Cochrane family Loss & GriefBy Shirley Knapp
During the 1st world war Robert and Marion Cochrane were living in one of the Riverside Cottages near Lemsford Mill. Their 2nd son John, a flour mill Waggoner with Lemsford Mill was living with his wife Lucy (nee Halsey) and family on Church Hill.. Watch our slide show and click on image to enlarge
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Cochrane family Loss & Grief
During the 1st world war Robert and Marion Cochrane were living in one of the Riverside Cottages near Lemsford Mill. Their 2nd son John, a flour mill Waggoner with Lemsford Mill was living with his wife Lucy (nee Halsey) and family on Church Hill. Robert and Marion had lost their eldest son Robert in the war in South Africa in1898 so it was a further blow when their youngest son David was killed in France in 1917. James Hasley, the brother of Lucy Cochrane, was killed at Bethune, France in 1916. He was serving with the Canadian Armed Force.In 1918 came further sad news that John and Lucy’s eldest son John, who was farming in Canada, was drowned in Lake Saskatoon whilst trying to save a friend.
Robert & Marion Cochrane Lucy & John Cochrane
We regret to announce that the following have been killed in action. Lance Corporal James Halsey of the 49th Canadians, a former resident of this parish and brother of Mrs Cochrane of Church Hill.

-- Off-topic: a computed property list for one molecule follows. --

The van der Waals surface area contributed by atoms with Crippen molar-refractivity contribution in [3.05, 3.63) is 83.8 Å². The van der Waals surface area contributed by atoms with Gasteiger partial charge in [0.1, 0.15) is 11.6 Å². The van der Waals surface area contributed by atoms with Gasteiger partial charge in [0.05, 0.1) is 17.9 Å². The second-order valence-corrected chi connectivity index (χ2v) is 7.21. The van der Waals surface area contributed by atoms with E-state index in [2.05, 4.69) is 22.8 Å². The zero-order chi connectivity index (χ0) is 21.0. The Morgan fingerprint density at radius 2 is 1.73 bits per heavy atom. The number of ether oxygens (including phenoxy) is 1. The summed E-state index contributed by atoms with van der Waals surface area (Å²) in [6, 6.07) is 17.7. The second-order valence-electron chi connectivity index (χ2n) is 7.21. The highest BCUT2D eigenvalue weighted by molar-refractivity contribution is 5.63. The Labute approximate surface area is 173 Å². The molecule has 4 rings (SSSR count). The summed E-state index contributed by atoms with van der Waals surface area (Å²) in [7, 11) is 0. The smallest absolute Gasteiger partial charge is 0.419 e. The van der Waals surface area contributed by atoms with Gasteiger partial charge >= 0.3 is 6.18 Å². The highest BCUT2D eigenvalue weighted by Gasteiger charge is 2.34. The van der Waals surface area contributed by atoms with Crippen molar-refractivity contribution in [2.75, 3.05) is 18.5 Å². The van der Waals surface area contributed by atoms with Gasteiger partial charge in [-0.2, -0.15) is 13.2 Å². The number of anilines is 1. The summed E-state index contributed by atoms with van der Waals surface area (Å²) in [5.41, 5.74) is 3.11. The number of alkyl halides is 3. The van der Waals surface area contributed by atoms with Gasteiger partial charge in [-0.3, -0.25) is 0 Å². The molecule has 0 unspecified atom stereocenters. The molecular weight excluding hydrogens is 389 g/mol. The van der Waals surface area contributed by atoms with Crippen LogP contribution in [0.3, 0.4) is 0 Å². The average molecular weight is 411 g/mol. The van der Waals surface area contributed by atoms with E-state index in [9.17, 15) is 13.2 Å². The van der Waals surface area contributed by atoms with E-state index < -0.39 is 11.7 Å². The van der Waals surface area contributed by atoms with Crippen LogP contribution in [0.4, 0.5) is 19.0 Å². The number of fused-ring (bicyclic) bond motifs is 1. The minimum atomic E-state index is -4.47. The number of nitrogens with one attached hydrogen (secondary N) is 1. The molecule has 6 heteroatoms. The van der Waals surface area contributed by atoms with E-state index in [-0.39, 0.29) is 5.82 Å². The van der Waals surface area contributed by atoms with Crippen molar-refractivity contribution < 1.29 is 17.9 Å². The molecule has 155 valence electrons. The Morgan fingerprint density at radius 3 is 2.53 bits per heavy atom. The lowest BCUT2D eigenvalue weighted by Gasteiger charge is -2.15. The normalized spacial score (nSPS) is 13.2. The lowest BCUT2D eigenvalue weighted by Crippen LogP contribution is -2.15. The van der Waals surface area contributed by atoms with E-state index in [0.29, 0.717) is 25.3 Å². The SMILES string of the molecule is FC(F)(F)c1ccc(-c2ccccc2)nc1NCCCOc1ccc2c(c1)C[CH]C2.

Lemsford News September 1917
Roll of Honour: News has been received by Mr & Mrs Cochrane of the death of their son, Private D. Cochrane, of the West Kent Regiment., killed in action on July 5th. Private Cochrane formerly lived in Stanborough. Much sympathy is felt for his parents, and widow who is left with four little children. Mr & Mrs Cochrane’s eldest son died in South Africa, so this is the second they have lost in the service of their country.
Lemsford News October 1917
War Note: We regret to hear that Sergeant James Cochrane has been seriously wounded. We gather that the bullet, after passing through his elbow, entered his chest. His escape was providential, and we sincerely hope that he will soon be restored to health again. He is at present in Hospital in Sheffield.
Lemsford News January 1919.
Very sad news has reached us from Canada, that John Cochrane, who went out there some years ago, has lost his life by drowning. He could have saved himself had he not gone to the rescue of his companion. Very deep sympathy will be felt for Mr & Mrs Cochrane in this great loss. John Cochrane had done well in Canada. He had worked hard and prospered. It seems a terrible pity that he should have been taken in this manner: and yet so fine an end was probably of greater value than anything else he had done. It is one more of the many noble deaths we have to record lately.
Lord & Lady Desbrough of Panshanger House lost 2 sons in the 1st World War. A 3rd son was killed in a car accident in 1926. Above is a letter from Lucy Cochrane to Lady Desborough in 1927 which shows some of the grief and suffering of the families during those wars.
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|Parish magazine 1914||Home Front - News from the War - Church News|
|Parish magazine 1915||Home Front - News from the War - Church News|
|Parish magazine 1916||Home Front - News from the War - Church News|
|Parish magazine 1917||Home Front - News from the War - Church News|
|Parish magazine 1918||Home Front - News from the War - Church News|